• Patrick Lindegaard Larsen
4. term, Sociology, Master (Master Programme)
This thesis investigates whether correlation can be found between the level of sleep quality and mechanisms of late modernity among students in secondary educations in Aalborg. The topic is considered relevant, since the literature about sleep quality among young people is scarce in a Danish context. Furthermore, the literature that actually do exist, seems to indicate that the level of sleep quality in this group is lower than the ideal and that this is a relatively new problem, since the amount of sleep has been reduced by an hour a day during the last three decades.
According to critical theory, some of the incentives of the current time can be seen as pathologies in the sense that they force us to speed up our lives to a degree to which we can’t keep up. This is manifested in an increasing number of people dealing with mental issues such as stress and depression. Since reduced sleep quality has been shown to be predicted by the same factors as stress and depression, it seems plausible that some of the factors of the current time can work as predictors of reduced sleep quality as well. To examine this, the theory of social acceleration of Hartmut Rosa is used as an illustration of some of the aspects of late modernity that presumably can be linked to adverse consequences regarding sleep quality. The primary hypothesis is that the engines of social acceleration, operationalized into 1) the level of perceived expectations from peers and parents, 2) the level of time constraints and 3) frequency of late night use of modern technology with access to internet, can result in reduced sleep quality. To measure this, a survey was sent out to a number of secondary educational institutions, resulting in a sample of 408 respondents. To measure the predicting factors, the survey included questions about the mentioned operationalized engines of social acceleration. To measure sleep quality, the Pittsburgh Sleep Quality Inventory (PSQI), a self-rated scale of different parameters that combined provides an insight to a respondent’s total level of sleep quality, was used.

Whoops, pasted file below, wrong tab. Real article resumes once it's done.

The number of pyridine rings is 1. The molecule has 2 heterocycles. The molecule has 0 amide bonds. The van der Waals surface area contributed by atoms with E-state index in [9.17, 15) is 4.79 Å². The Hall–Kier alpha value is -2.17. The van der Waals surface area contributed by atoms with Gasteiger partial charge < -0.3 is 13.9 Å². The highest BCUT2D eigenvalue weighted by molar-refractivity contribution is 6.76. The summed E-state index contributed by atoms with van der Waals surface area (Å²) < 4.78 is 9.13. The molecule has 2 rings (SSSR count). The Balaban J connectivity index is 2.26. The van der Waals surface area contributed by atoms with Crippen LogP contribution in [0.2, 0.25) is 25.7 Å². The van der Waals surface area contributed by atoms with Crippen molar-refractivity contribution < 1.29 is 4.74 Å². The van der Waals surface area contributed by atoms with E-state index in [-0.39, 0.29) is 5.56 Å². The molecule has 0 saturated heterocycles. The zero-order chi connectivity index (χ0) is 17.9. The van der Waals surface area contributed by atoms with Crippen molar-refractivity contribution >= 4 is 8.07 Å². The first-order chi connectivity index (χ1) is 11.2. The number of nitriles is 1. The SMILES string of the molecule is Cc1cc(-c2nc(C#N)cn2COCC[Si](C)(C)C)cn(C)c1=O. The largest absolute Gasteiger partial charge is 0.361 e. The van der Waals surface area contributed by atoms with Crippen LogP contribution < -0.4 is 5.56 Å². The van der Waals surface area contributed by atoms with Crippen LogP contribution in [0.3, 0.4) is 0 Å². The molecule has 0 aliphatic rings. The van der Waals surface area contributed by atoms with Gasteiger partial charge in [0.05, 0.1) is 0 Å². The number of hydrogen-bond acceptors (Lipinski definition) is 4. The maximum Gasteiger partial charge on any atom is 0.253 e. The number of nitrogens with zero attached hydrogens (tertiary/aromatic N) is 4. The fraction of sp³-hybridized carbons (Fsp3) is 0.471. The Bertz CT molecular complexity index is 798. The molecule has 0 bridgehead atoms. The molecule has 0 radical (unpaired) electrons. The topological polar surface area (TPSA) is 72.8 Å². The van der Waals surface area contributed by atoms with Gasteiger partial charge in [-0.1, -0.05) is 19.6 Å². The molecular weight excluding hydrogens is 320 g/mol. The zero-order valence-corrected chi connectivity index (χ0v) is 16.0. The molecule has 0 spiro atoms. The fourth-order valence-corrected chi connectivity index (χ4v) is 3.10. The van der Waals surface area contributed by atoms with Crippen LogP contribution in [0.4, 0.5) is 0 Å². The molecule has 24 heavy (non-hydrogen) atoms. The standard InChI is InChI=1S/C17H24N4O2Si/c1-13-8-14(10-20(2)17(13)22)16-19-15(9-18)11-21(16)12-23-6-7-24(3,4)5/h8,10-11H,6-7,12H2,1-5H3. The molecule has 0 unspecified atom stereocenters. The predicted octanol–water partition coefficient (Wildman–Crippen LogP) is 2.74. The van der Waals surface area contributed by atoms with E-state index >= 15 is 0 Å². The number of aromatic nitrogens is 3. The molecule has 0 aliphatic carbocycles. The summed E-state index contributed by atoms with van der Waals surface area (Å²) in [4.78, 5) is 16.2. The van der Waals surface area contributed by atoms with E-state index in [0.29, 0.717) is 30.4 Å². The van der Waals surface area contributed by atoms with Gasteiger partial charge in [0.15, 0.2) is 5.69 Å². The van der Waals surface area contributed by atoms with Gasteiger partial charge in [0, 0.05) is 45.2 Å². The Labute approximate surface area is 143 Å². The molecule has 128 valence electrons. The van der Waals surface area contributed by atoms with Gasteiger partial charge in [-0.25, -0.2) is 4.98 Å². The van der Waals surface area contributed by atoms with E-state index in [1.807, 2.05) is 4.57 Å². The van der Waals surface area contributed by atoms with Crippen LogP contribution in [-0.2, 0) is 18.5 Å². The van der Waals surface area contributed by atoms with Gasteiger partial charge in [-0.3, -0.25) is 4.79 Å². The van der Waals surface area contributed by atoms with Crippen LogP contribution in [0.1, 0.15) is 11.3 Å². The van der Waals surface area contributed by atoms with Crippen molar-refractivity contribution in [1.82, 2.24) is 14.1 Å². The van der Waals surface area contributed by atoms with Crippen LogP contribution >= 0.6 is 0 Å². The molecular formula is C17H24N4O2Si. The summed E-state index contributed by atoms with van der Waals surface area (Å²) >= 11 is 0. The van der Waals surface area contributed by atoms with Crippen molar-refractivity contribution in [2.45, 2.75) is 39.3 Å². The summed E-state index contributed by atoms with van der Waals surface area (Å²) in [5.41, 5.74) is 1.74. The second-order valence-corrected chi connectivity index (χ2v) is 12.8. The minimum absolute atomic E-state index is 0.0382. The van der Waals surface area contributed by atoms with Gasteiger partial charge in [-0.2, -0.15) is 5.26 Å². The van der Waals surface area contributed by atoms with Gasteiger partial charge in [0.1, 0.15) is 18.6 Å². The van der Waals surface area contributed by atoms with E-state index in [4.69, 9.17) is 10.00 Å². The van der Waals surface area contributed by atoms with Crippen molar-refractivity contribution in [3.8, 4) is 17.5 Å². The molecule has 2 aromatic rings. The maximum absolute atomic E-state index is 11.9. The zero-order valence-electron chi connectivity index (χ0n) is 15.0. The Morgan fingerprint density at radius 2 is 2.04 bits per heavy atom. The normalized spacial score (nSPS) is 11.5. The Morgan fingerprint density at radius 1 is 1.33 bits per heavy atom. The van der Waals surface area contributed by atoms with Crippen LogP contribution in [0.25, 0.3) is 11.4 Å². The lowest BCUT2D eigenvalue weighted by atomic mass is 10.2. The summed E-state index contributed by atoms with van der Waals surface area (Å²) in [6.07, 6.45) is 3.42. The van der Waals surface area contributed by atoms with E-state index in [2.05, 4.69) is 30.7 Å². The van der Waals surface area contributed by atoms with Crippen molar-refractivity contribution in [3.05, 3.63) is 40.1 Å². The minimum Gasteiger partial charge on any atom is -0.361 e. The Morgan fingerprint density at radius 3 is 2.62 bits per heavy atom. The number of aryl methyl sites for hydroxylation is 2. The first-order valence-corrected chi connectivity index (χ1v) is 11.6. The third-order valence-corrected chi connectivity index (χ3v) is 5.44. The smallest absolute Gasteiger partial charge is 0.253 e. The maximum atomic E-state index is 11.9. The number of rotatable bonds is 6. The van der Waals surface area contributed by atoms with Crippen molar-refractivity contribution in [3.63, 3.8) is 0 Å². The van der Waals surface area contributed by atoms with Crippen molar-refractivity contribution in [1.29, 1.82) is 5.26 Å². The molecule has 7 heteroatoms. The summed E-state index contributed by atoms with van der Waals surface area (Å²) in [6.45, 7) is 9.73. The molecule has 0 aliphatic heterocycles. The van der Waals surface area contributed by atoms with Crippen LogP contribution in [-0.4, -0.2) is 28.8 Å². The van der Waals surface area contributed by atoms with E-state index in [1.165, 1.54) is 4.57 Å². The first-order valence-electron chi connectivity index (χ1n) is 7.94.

The responses of the survey were analyzed using linear regression analysis, showing that there, according to hypothesis, is significant negative correlation between some of the factors of social acceleration and sleep quality. The significant correlating factors is level of time constraints and frequency of late night use of modern technology with access to internet. The level of perceived expectations from peers and parents isn’t, however, significant related to sleep quality, which indicates that the overall theory of social acceleration can’t be seen as correlated to sleep quality. However, it can be disputed that it is the operationalizing of social acceleration that is wrong and not the theory’s ability to predict sleep quality.
Put together, the findings suggest that some of the elements that, according to critical theory, is characterizing for late modernity, is related to, if not predictors of, sleep quality among students of secondary educations. It is also worth to note that reduced sleep quality is widespread in the sample, since 57,8% of the respondents’ scores on the PSQI exceeds the threshold indicating reduced sleep quality. Thus, it is suggested to provide further insight to the sleep habits as well as sleep-influencing factors in this population.
Publication date29 May 2018
Number of pages83
ID: 280062567